The ability to write sentences and paragraphs given a prompt helped boost ChatGPT’s popularity, but not necessarily for good reasons. There are some harmless ways to use the writing functionality, though — setting up worlds and characters for tabletop RPGs, summarizing long articles in a few sentences, and so on.
First, we’ll try writing a story. I asked both chatbots to “Write a story about a supercomputer at IBM that gains sentience, and asks the engineers about how their days are going. The story should only be three paragraphs long.” For Bing, I switched to Creative Mode, which is designed to provide more creative answers (but the answers take longer to run).
ChatGPT created a decent short story, though the only “creative liberty” taken was to refer to the supercomputer as Watson — the same of a real-life IBM computer that was built to answer natural language questions. Some dialogue between the engineers and the computer would have been interesting, but it didn’t create that without asking, even when I removed the three-paragraph limit. GPT doesn’t seem to have a concept of show, don’t tell.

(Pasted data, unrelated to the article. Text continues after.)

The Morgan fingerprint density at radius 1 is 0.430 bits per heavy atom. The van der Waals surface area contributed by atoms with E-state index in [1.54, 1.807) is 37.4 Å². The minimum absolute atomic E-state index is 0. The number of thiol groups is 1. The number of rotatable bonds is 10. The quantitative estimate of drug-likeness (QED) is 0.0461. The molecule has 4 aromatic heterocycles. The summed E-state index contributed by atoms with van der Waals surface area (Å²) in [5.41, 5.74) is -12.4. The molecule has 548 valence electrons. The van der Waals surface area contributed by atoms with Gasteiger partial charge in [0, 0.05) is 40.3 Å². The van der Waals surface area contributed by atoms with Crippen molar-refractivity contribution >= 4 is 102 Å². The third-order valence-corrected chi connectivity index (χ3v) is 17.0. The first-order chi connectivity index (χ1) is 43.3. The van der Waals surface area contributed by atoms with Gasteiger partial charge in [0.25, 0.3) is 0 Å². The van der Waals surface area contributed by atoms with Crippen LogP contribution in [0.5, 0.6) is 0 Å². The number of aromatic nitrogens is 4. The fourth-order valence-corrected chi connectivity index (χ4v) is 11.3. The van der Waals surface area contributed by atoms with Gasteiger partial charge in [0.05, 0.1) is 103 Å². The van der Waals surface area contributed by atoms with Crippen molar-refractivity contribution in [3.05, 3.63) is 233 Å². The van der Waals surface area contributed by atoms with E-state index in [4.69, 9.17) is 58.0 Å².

Bing’s Creative Mode has a similar writing style — instead of “One day, something peculiar happened,” the change in the computer is explained with “One day, something changed.” Again, there’s no dialogue between the characters or much improvisation, and Bing also named the computer Watson.
In this version, Watson gained its name after it achieved sentience instead of before the event, and explained where the name came from. Again, it’s drawing from information about the actual Watson computer.